Schultz: Why Democrats are nervous
Former Starbucks CEO Howard Schultz is “loudly mulling” an independent presidential bid, said Eric Levitz in NYMag.com, claiming neither party offers the “straight talk” and “fiscal realism” that would define his platform. Sorry, but “a realist” who thinks a third-party spoiler can win the Electoral College in 2020 “is a contradiction in terms.” A self-made billionaire and longtime Democratic donor, Schultz is offended that party progressives are proposing higher tax rates on the rich and socialist programs such as “Medicare for all,” which he says would explode the national debt. Schultz is playing a reckless and “cynical game,” said Greg Sargent in WashingtonPost.com. He acknowledges that Trump’s presidency has been a disaster on every level, from climate change to immigration. The real “extremism” the country can’t afford is four more years of Trump. But if Schultz runs, he’ll steal some of the anti-Trump vote from Democrats—giving the president a much greater chance of being re-elected.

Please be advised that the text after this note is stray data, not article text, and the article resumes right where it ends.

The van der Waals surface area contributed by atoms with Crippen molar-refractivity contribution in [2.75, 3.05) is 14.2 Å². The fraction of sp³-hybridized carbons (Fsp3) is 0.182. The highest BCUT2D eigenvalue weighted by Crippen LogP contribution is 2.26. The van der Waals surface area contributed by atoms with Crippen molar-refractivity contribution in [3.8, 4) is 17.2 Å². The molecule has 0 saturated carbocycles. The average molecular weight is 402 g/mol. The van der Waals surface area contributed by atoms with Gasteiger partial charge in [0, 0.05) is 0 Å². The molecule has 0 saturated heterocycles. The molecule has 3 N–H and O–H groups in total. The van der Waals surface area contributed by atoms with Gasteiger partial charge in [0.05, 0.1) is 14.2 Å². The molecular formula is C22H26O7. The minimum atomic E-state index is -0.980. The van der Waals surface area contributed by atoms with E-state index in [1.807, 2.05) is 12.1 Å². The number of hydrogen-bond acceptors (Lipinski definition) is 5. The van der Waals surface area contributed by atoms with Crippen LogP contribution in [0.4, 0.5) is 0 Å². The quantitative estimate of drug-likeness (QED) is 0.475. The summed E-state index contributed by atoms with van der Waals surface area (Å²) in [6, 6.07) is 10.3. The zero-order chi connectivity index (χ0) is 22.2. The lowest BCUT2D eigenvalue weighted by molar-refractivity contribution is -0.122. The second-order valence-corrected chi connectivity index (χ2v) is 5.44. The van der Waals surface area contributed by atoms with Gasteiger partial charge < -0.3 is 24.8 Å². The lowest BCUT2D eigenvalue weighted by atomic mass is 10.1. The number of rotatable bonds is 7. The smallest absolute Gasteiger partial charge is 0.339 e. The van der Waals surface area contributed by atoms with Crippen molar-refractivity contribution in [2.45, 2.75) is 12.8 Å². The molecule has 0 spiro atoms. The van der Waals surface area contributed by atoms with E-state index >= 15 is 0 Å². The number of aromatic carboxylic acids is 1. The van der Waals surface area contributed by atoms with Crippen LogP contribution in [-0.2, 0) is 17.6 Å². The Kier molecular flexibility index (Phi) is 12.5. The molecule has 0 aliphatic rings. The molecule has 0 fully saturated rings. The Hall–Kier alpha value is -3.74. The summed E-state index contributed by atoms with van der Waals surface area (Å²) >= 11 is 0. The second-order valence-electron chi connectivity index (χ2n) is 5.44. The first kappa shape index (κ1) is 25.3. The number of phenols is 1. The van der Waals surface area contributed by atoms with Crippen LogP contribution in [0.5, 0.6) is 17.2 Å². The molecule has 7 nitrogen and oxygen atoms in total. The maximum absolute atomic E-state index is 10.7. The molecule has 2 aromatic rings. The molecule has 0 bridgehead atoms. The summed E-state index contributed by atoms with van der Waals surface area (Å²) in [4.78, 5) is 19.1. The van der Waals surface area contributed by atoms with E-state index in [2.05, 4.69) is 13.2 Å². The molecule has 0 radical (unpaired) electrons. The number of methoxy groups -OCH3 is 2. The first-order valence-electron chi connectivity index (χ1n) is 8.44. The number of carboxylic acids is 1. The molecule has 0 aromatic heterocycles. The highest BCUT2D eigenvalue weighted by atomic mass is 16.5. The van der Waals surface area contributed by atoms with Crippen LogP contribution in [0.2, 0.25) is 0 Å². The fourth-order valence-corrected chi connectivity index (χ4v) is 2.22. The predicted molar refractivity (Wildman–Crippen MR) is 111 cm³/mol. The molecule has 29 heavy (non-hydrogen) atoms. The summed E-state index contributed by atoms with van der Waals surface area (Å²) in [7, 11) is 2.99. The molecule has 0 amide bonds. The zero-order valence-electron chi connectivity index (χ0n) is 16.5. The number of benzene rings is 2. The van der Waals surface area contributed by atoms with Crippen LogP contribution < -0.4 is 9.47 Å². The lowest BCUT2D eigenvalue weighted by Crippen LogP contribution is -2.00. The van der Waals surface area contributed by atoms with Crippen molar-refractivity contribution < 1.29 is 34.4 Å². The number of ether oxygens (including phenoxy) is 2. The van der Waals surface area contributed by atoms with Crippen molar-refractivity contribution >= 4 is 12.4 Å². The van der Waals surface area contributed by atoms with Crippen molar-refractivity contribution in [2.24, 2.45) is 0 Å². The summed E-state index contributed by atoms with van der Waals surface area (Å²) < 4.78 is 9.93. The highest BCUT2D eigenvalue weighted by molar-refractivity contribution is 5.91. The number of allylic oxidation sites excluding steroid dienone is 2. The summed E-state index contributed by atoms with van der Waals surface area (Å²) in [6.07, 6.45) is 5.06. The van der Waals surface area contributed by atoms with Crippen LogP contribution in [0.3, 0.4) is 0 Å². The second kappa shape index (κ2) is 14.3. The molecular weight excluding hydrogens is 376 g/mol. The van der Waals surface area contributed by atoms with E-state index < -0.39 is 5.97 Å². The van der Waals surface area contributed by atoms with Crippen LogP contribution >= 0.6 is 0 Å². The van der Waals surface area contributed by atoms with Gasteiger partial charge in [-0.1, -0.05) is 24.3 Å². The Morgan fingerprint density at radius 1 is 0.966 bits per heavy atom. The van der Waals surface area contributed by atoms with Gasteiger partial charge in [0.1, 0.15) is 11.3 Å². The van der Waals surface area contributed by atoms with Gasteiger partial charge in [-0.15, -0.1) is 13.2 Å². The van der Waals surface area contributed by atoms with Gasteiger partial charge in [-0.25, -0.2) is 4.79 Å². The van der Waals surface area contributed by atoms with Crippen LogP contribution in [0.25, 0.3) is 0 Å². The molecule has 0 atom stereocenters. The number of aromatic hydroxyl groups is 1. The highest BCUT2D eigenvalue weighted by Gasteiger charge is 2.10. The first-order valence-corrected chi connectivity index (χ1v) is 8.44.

Instead of being “apoplectic” that a third-party candidate might “steal” your voters, said Tiana Lowe in WashingtonExaminer.com, Democrats should “try to appeal to those voters.” If a majority of Americans really wanted a far-left candidate like Elizabeth Warren, Kamala Harris, or Bernie Sanders, then a moderate like Schultz would pull at least equally from President Trump’s base. But Democratic leaders are panicking, which suggests they know that proposals for massive tax increases and nationalizing health care might not be so popular after all. “Believing Trump to be doomed” in 2020, said Kevin Williamson in NationalReview.com, Democrats want to slip a radical into the White House. Sorry, Howard, Democrats are not interested in “a sober, sensible, and neighborly alternative” to Trump.
The supposed appeal of centrists like Schultz is based on a myth, said David Leonhardt in The New York Times. “The prototypical centrist voter” is imagined as socially liberal and fiscally conservative. Research shows the real median voter, represented by tens of millions of Americans, is socially conservative and fiscally liberal. A large majority of Americans oppose any cuts to Medicare or Social Security (while Schultz favors such cuts), and would welcome higher taxes on the wealthy and corporations and aggressive government action to create jobs. A third-party run by Schultz would not only be “irresponsible,’’ it would also be doomed from the start.